Again and again we are labelled as victims … helpless ... hopeless ... Those who need saving. Survivors of sexual violence are not victims. We are survivors. Why? Because we have not succumbed to our experiences. We are not deceased. We are alive, and living. Living a life beyond our experiences of sexual violence. When I hear the words, ‘I have helped my victim friend after she was assaulted’ I stand still. Are we really reducing our friends to victims? Those who need saving? When I think of a victim of sexual violence, I think of our lost ones. The beautiful lives that we lost at the hands of a perpetrator.
People are at different places in their lives, and I understand that. It’s a learning curve to see what the impact of language can do to someone – in reinforcing the stigma or breaking it down to reveal a new truth: brave, bold survivors who are NOT defined by their assault. Nobody chooses to be assaulted. Nobody chooses to be harassed. Nobody ‘brings it upon themselves’ as I tend to hear quite often. Sometimes I sit in shock when somebody comes to me to talk about victims. I have never personally heard a survivor refer to themselves as a victim.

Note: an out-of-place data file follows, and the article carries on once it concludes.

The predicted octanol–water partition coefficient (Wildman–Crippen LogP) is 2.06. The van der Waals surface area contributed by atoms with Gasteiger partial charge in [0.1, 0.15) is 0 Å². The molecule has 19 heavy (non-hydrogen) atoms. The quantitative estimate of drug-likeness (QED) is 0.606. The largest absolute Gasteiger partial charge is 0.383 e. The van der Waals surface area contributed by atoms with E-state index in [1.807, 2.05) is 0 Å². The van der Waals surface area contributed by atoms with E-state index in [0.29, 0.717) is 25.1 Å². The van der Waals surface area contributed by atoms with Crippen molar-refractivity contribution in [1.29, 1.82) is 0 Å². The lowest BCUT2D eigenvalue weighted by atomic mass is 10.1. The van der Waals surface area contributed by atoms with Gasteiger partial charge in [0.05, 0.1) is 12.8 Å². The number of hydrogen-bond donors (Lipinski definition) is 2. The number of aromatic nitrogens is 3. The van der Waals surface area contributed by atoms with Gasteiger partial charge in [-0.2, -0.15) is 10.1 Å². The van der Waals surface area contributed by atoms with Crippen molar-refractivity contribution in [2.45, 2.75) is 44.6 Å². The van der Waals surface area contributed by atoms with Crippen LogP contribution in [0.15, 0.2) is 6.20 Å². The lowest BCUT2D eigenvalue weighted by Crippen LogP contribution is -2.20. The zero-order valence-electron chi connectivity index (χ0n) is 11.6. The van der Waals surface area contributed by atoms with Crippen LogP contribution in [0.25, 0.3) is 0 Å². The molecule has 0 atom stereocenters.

A word that originally meant 'sacrificed animal' in Latin. This term may be legally relevant, but it evokes a sense of finality, that both the survivor and the impact of their assault are now behind them. When this term becomes a label that is placed upon a survivor by the people closest to them, it can irreparably damage their healing journey and permanently tie their identity to the trauma inflicted upon them by the perpetrator. When used repeatedly, the term dehumanises the violent and personal nature of the assault, and reduces their experience to a single statistic. Because we have become a victim to a crime, does that mean we are automatically labelled a ‘victim’ as if that is our sole identity. Not that we might be a person who has goals, passions, hobbies, values, joys, friends, loved ones, a life?
I am not a statistic. I am not a victim. I am a survivor.
- Mina Khoshnevisan & Camille Schloeffel